Aki Day 12 Highlights

My initial reaction to day 12 was, “Where to start with this?”. It was a day of intense and pivotal sumo, full of good matches with some surprising results. I think it has to start with the last match of the day, where Meisei surprised the Yokozuna with a blistering tachiai and converted it to a shitatenage on the third step. With that loss, the yusho race expands once again, with 4 rikishi finishing the day 1 win behind the Yokozuna. I still expect Terunofuji to take the cup home on day 15, but the score will be no higher than 13-2.

But earlier in the torikumi, we saw Tochinoshin take on Chiyonokuni in a oshi-zumo battle, and batter the daylights out of the arch pugilist with enough power to knock a filling loose. We don’t see Tochinoshin engage in this kind of sumo much if at all, but that looked like it hurt.

While I am pretty sure the funnel project was set aside earlier, we now have 8 rikishi that go into the final three days with 6-6 records. This could make for a healthy crop of Darwin matches on day 15, but we have to get them (and maybe a few others) to 7-7 two days from now.

Lastly, poor Takayasu literally busted his ass. He is kyujo with an injury to his right side gluteus maximus, and will be out for the rest of the basho. Tamawashi picked up the fusensho and has a 5-7 score at the end of day 12. We hope that Takayasu can find a comfortable position to rest with that one. Man, it must hurt.

Highlight Matches

Daiamami defeats Chiyonoo – Juryo visitor Daiamami has the better hand and body position, and overpowers Chiyonoo for his 8th loss, rendering him make-koshi for September. Chiyonoo has lost 5 of the last 6 matches, and joins the crowd eligible for demotion back to Juryo.

Tochinoshin defeats Chiyonokuni – I do think that Tochinoshin may have found a new form of sumo to enjoy today. Chiyonokuni started with his normal wide, powerful slapping swings, battering Tochinoshin around mercilessly. And then, maybe, the former Ozeki connected with his 12 year old self battling with a sibling back in Georgia, and opened up his own smack-attack. As much upper body strength as Tochinoshin still has, that had to have really been effective. By the 5th volley, Chiyonokuni was clearly feeling it in his head and face, and Tochinoshin made fast work of shoving him out. Tochinoshin improves to 6-6.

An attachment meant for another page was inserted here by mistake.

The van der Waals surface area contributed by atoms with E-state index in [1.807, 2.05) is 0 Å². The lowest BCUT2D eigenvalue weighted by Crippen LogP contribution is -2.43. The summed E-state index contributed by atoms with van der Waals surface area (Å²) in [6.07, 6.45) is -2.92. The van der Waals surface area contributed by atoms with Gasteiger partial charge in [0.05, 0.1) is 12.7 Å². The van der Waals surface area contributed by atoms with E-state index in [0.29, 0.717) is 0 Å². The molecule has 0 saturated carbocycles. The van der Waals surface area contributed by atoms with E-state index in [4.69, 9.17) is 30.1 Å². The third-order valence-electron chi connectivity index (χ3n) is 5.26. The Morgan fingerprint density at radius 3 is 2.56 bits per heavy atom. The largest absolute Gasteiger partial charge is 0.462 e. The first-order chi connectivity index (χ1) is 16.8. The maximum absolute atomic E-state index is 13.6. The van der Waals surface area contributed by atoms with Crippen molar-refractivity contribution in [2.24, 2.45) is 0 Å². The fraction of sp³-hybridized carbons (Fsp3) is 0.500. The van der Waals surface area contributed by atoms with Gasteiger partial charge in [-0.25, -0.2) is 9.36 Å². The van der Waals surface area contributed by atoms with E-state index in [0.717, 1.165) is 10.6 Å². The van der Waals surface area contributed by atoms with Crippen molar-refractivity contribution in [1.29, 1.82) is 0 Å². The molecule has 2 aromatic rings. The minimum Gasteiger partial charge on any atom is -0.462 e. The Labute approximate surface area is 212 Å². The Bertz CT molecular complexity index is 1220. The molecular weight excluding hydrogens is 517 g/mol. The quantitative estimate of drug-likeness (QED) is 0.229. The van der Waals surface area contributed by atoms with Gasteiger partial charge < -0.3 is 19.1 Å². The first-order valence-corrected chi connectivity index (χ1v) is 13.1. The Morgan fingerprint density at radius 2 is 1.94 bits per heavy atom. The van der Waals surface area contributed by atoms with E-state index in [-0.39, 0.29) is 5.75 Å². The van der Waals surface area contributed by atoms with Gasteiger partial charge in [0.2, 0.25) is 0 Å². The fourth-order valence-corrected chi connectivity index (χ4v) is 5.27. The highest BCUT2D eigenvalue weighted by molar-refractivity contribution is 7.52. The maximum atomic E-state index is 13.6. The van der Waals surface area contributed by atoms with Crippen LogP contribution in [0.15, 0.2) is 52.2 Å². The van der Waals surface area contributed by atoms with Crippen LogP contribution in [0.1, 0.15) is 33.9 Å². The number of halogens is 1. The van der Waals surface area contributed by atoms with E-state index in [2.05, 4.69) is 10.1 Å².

Kotoeko defeats Chiyotairyu – Four in a row now for Kotoeko. His fight against Chiyonokuni on day 8 must have snapped whatever was damaged back into place, because he has won every match since after a long streak of losses. Chiyotairyu dictated that the match go chest to chest, which is a bit surprising. Kotoeko was able to mount a strong defense, and worked to get a double inside grip, which he converted to a win moments later. Kotoeko improves to 6-6.

Kagayaki defeats Myogiryu – This may have been intended to a straightforward win for Myogiryu to stay one behind Terunofuji, but Kagayaki got his hands inside, and hammered away against center-mass. Myogiryu could not hold his footing, and Kagayaki pressed forward to thrust Myogiryu out, improving to 6-6.

Yutakayama defeats Aoiyama – Yutakayama was able to get chest to chest with Aoiyama, who seemed to not really have a good formula for shutting down Yutakayama’s advance. Yutakayama made fast work of the match, with a tentative right hand inside position, he moved Aoiyama back and out to improve to 7-5.

Tsurugisho defeats Hidenoumi – Tsurugisho was not quite ready for make-koshi yet. He gets a right hand inside and marched Hidenoumi directly out. It was too slow to be denshamichi, but I think it was quite a good match from a man fighting through the pain on his right leg. Both end the day at 5-7.

Tobizaru defeats Tokushoryu – Tokushoryu was very eager off the line, causing a matta, and then rushing in fast on the second attempt. Tobizaru seemed wary of some kind of mischief from Tokushoryu, who had superior body position, But Tobizaru’s left hand inside and shoulders set up for a kubinage, which came through just as both men crashed across the bales. Tobizaru improves to 5-7.

Shimanoumi defeats Kaisei – Shimanoumi gave Kaisei a welcome start to the match, going chest to chest and keeping the lateral movement to a minimum. After setting up then struggling for hand placement, Shimanoumi established a hazuoshi (armpit attack) and pushed Kaisei across the tawara. Shimanoumi improves to 5-7, Kaisei hits loss #8 and is make-koshi.

Ichiyamamoto defeats Terutsuyoshi – I had expected Terutsuyoshi to dominate this match, but Ichiyamamoto was able to set up a two hand thrust on Terutsuyoshi’s shoulders before the tachiai was complete. Terutsuyoshi never found a way to defend or escape the attack stream, and was quickly thrust out of the ring. Ichiyamamoto improves to 4-8.

Chiyomaru defeats Ura – Ura gets under Chiyomaru’s initial attack, which went high and over Ura’s shoulder. But it put Chiyomaru’s hands in a perfect position for a pull down, and he launched Ura forward to tumble out of the ring. Chiyomaru improves to 7-5.

Wakatakakage defeats Chiyoshoma – Chiyoshoma was off balance at the second step, and that robbed him of both offense and defense at a critical moment of the fight. Wakatakakage took control and responded with a thrusting combo that caught Chiyoshoma wide open, and unable to compensate. Wakatakakage improves to 6-6.

Okinoumi defeats Kiribayama – Kiribayama fails to reach his 8th win yet again, and his hoped for posting to san’yaku is starting to look a bit more questionable. He put up a hell of a defense against Okinoumi, who was able to get superior body and hand placement, and at once point was pressing against Kiribayama’s chin with everything he could muster. But Okinoumi has enough sumo for any occasion, and sends Kiribayama out with an uwatenage, improving to 9-3.